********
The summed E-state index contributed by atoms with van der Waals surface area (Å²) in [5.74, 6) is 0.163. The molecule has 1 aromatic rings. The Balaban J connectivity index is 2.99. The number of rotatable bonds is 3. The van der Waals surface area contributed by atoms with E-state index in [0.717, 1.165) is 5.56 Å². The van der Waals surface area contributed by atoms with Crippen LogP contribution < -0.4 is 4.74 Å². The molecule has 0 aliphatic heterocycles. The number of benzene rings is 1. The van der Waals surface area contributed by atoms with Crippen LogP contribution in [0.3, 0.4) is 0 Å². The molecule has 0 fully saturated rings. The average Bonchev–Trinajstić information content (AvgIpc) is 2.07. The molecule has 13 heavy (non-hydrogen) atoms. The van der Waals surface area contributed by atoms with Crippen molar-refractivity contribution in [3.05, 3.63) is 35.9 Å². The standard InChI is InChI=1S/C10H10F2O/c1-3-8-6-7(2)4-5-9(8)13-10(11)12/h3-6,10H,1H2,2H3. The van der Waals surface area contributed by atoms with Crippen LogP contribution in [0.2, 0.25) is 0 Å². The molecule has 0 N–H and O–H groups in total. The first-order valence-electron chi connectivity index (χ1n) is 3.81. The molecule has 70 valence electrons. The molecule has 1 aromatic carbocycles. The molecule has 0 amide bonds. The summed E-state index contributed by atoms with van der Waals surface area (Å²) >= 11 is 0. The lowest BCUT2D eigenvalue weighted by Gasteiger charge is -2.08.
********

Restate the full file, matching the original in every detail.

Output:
The summed E-state index contributed by atoms with van der Waals surface area (Å²) in [5.74, 6) is 0.163. The molecule has 1 aromatic rings. The Balaban J connectivity index is 2.99. The number of rotatable bonds is 3. The van der Waals surface area contributed by atoms with E-state index in [0.717, 1.165) is 5.56 Å². The van der Waals surface area contributed by atoms with Crippen LogP contribution < -0.4 is 4.74 Å². The molecule has 0 aliphatic heterocycles. The number of benzene rings is 1. The van der Waals surface area contributed by atoms with Crippen LogP contribution in [0.3, 0.4) is 0 Å². The molecule has 0 fully saturated rings. The average Bonchev–Trinajstić information content (AvgIpc) is 2.07. The molecule has 13 heavy (non-hydrogen) atoms. The van der Waals surface area contributed by atoms with Crippen molar-refractivity contribution in [3.05, 3.63) is 35.9 Å². The standard InChI is InChI=1S/C10H10F2O/c1-3-8-6-7(2)4-5-9(8)13-10(11)12/h3-6,10H,1H2,2H3. The van der Waals surface area contributed by atoms with Crippen LogP contribution in [0.2, 0.25) is 0 Å². The molecule has 0 N–H and O–H groups in total. The first-order valence-electron chi connectivity index (χ1n) is 3.81. The molecule has 70 valence electrons. The molecule has 1 aromatic carbocycles. The molecule has 0 amide bonds. The summed E-state index contributed by atoms with van der Waals surface area (Å²) >= 11 is 0. The lowest BCUT2D eigenvalue weighted by Gasteiger charge is -2.08.